Beethoven Choral Symphony

Concert by the Napier Civic Choir, with the Hawke’s Bay Orchestra
Leader Stephanie Buzzard
Directed By Jose Aparicio
Beethoven Choral Symphony
St Paul’s Church, Napier
Saturday, October 18

At the end of this performance, the capacity audience was immediately on its feet with prolonged applause – appreciation for a concert that held its rapt attention from start to finish.
Here was certainly a first in Hawke’s Bay, the presentation of this unique orchestral irk, Beethoven’s Symphony No 9, Opus 125. Performances are rare for this monumental composition that set a new standard and influenced symphonic writing ever after. It is normally presented with the use of much larger instrumental and choral forces, and in more spacious venues – as was the case with the NZSO performances in Wellington and Auckland earlier this year. However, the audience at this concert would have revelled in the opportunity to hear this amazing work, familiar in recordings, now live, and expertly performed by a choir of 70 and a orchestra of 47 players.
Despite the fewer number of musicians, and in a much smaller crowded venue, this performance was every bit as exciting as that I heard in Auckland.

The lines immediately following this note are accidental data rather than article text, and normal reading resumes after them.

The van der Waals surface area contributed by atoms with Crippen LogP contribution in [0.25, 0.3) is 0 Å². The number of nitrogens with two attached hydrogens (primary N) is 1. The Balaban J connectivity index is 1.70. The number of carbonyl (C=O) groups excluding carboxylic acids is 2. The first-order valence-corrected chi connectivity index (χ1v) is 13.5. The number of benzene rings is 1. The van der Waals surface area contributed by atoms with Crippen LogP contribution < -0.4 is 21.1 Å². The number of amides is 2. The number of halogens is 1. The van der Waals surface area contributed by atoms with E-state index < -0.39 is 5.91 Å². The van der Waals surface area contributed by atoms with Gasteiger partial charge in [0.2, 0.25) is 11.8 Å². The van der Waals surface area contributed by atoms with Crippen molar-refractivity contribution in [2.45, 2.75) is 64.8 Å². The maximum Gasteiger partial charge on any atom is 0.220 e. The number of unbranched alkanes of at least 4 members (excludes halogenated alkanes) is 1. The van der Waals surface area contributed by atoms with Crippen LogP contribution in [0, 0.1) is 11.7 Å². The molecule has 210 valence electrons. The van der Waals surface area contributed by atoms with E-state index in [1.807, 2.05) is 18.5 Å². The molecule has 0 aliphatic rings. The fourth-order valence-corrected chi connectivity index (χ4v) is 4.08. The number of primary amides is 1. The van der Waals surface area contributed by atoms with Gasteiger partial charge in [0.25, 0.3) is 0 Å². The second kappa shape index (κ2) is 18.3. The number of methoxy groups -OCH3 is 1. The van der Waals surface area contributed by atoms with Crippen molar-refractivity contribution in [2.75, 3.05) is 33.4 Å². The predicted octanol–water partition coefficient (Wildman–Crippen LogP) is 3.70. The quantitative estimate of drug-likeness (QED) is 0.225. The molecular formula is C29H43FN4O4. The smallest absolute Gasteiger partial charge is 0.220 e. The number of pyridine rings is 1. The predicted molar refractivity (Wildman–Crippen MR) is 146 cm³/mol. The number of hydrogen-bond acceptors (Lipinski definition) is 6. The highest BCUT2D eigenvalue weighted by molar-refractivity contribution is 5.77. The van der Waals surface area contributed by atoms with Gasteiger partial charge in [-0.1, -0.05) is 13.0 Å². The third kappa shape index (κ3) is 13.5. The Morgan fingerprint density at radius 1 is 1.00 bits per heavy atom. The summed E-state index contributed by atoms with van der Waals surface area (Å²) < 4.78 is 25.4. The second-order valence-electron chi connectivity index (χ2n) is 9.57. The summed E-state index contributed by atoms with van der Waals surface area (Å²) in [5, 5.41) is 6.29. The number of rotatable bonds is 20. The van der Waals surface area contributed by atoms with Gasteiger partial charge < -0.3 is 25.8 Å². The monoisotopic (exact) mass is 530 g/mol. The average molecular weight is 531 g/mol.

Napier Civic Choir conductor Jose Aparicio is a treasure who in four years has led the Choir in outstanding performances of wide ranging repertoire, demonstrating has skill as both an orchestral and choral conductor.
Although the majority of the orchestra members were from out of town, resulting in limited time for full rehearsal, Aparicio’s skill in achieving such a high degree of competence and attention to detail on Beethoven’s score, with enormous contrasts of dynamics, sparkling rhythmic impetus, stunning pauses and shattering climaxes, as well as many moments of beautiful playing from all sections of the orchestra.
The choir’s part, in just the fourth movement, was a small by comparison, but it achieved all the powerful climax that Beethoven intended, with excellent balance of all four sections, mightily impressive sustained singing in the high tessitura from the sopranos, and a truly unified, substantial sound from the tenors and basses.
Baritone Jared Holt projected the opening recitative impressively while the other tree soloists – soprano Anna Pierard, mezzo soprano Sarah Court and tenor Philip Griffin – continued in fine style, contributing assured parts to the ensemble as well as in combination with the choir.
No doubt the capacity audience at the second performance the next afternoon, will have had the same uplifting experience as those in the first concert.

Review By Peter Williams